To target the problem in the gill net industry, one strategy proposed in a 2015 paper consists of visual stimulus panels to deter all potential bycatch taxa. These panels exhibit high internal contrast and consist of a grated and chequerboard pattern model (see image above). The idea behind these is to ingrate them into the gill net at 2 metre intervals and for the panels to act as a repellent to non-target species such as sea turtles, cetaceans and seabirds. Sounds great right? As much as this is a relatively new technique that requires more testing, a pinch of scepticism should also be applied when considering how universal these panels would actually be. While taxa such as seabirds are known to be visually guided, this approach could prove to be too simplistic when considering pinnipeds (seals) and cetaceans (whales and dolphins) which tend to rely on senses other than vision, especially in turbid conditions. This may well mean these panels are too simplistic, yet this requires further research in the field to determine for sure.
Another area which has been explored, but which still calls for much further research is that of fish aggregating devices (FADs). These are manmade objects (often buoys and floats) which are used to attract fish species such as tuna and marlin and are widely used to maximise catches in the purse seine industry. A 2004 paper highlightsed FADs as an important area to explore in terms of fish sensory systems, but also points to the varying degree in which the different systems have been researched. Narrowing down which senses fish use to queue in to FADs would allow these devices to be tailored specifically to the target species and help avoid catching the non-target species who are attracted by the abundance of fish.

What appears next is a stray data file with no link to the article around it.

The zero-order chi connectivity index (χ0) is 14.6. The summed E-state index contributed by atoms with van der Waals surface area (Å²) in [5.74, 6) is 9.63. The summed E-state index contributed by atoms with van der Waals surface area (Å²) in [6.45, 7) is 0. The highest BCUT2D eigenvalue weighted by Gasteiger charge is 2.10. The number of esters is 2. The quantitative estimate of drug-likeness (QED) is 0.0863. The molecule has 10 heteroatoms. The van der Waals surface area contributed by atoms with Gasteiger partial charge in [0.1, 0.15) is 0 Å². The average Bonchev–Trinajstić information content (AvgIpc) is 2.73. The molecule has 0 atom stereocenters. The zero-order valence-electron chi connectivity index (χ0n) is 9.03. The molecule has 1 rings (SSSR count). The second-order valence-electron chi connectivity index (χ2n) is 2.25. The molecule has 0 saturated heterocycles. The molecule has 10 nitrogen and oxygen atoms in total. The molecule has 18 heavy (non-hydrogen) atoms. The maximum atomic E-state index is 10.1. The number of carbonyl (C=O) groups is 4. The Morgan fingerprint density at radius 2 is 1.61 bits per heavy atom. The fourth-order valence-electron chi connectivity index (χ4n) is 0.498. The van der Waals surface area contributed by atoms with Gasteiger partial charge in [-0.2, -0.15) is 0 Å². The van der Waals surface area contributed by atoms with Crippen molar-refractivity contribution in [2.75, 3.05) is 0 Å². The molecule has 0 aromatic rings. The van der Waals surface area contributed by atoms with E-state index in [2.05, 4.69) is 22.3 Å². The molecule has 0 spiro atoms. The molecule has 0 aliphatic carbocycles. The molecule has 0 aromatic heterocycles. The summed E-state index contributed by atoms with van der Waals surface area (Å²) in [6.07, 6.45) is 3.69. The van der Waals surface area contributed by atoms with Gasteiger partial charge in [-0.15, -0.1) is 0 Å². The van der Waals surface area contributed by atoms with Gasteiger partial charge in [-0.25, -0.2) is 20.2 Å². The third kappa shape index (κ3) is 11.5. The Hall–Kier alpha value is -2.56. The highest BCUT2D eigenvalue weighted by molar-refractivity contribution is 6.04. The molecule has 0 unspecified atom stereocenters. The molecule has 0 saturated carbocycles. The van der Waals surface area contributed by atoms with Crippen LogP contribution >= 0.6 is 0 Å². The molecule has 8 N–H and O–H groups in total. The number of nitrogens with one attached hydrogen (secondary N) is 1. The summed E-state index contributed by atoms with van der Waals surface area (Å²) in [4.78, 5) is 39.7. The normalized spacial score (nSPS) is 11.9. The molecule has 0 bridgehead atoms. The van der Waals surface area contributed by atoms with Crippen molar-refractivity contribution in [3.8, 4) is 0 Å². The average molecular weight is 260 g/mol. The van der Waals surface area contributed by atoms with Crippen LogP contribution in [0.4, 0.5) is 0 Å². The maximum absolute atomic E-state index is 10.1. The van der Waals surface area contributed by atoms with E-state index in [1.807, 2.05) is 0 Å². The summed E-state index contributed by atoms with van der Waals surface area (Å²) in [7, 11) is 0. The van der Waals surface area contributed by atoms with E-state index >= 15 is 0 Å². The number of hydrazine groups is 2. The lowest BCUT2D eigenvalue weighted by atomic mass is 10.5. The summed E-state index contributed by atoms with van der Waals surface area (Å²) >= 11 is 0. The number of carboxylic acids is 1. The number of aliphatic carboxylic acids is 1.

Aquaculture, the artificial rearing of marine organisms, is the fastest growing sector of food production in the world. However, in order to achieve its potential, it needs to be managed sustainably and efficiently. Infection of Atlantic farmed salmon by parasitic sea lice is an industrial scale problem affecting both farmed and wild stocks and has a great economic impact. So far solutions such as infection pressure monitoring, delousing species and co-culture with cleaner wrasse have been proposed, but these solutions are unsustainable and inefficient. For example, cleaner wrasse are unsustainably harvested from wild ecosystems and are ineffective in cold water.